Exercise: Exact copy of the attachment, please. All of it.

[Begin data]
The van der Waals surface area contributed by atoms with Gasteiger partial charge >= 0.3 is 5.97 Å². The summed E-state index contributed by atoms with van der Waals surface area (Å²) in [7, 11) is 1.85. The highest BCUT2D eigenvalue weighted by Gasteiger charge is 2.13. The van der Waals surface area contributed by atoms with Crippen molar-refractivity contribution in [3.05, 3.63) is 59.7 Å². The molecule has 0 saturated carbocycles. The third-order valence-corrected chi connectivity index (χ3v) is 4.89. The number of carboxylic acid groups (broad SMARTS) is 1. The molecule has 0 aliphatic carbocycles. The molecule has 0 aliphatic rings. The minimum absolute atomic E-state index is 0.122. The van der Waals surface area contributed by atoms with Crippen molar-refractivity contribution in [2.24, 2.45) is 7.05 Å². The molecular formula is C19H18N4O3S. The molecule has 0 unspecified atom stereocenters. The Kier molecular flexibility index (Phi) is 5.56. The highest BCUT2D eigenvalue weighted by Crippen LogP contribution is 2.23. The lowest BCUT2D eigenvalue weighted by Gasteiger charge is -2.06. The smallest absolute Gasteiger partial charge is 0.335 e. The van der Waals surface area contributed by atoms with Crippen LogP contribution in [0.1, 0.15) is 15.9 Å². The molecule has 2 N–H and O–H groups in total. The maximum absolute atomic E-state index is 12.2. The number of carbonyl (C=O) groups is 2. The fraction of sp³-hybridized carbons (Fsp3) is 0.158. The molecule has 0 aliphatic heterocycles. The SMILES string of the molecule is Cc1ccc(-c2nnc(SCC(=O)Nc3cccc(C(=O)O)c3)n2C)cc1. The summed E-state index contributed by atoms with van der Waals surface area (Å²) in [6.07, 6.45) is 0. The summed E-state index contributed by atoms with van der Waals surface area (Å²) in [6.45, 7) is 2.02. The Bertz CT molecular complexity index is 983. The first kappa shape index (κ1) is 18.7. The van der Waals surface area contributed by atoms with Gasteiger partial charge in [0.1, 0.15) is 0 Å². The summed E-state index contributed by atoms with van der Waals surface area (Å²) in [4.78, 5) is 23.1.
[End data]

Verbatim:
The van der Waals surface area contributed by atoms with Gasteiger partial charge >= 0.3 is 5.97 Å². The summed E-state index contributed by atoms with van der Waals surface area (Å²) in [7, 11) is 1.85. The highest BCUT2D eigenvalue weighted by Gasteiger charge is 2.13. The van der Waals surface area contributed by atoms with Crippen molar-refractivity contribution in [3.05, 3.63) is 59.7 Å². The molecule has 0 saturated carbocycles. The third-order valence-corrected chi connectivity index (χ3v) is 4.89. The number of carboxylic acid groups (broad SMARTS) is 1. The molecule has 0 aliphatic carbocycles. The molecule has 0 aliphatic rings. The minimum absolute atomic E-state index is 0.122. The van der Waals surface area contributed by atoms with Crippen molar-refractivity contribution in [2.24, 2.45) is 7.05 Å². The molecular formula is C19H18N4O3S. The molecule has 0 unspecified atom stereocenters. The Kier molecular flexibility index (Phi) is 5.56. The highest BCUT2D eigenvalue weighted by Crippen LogP contribution is 2.23. The lowest BCUT2D eigenvalue weighted by Gasteiger charge is -2.06. The smallest absolute Gasteiger partial charge is 0.335 e. The van der Waals surface area contributed by atoms with Crippen LogP contribution in [0.1, 0.15) is 15.9 Å². The molecule has 2 N–H and O–H groups in total. The maximum absolute atomic E-state index is 12.2. The number of carbonyl (C=O) groups is 2. The fraction of sp³-hybridized carbons (Fsp3) is 0.158. The molecule has 0 aliphatic heterocycles. The SMILES string of the molecule is Cc1ccc(-c2nnc(SCC(=O)Nc3cccc(C(=O)O)c3)n2C)cc1. The summed E-state index contributed by atoms with van der Waals surface area (Å²) in [6.07, 6.45) is 0. The summed E-state index contributed by atoms with van der Waals surface area (Å²) in [6.45, 7) is 2.02. The Bertz CT molecular complexity index is 983. The first kappa shape index (κ1) is 18.7. The van der Waals surface area contributed by atoms with Gasteiger partial charge in [0.1, 0.15) is 0 Å². The summed E-state index contributed by atoms with van der Waals surface area (Å²) in [4.78, 5) is 23.1.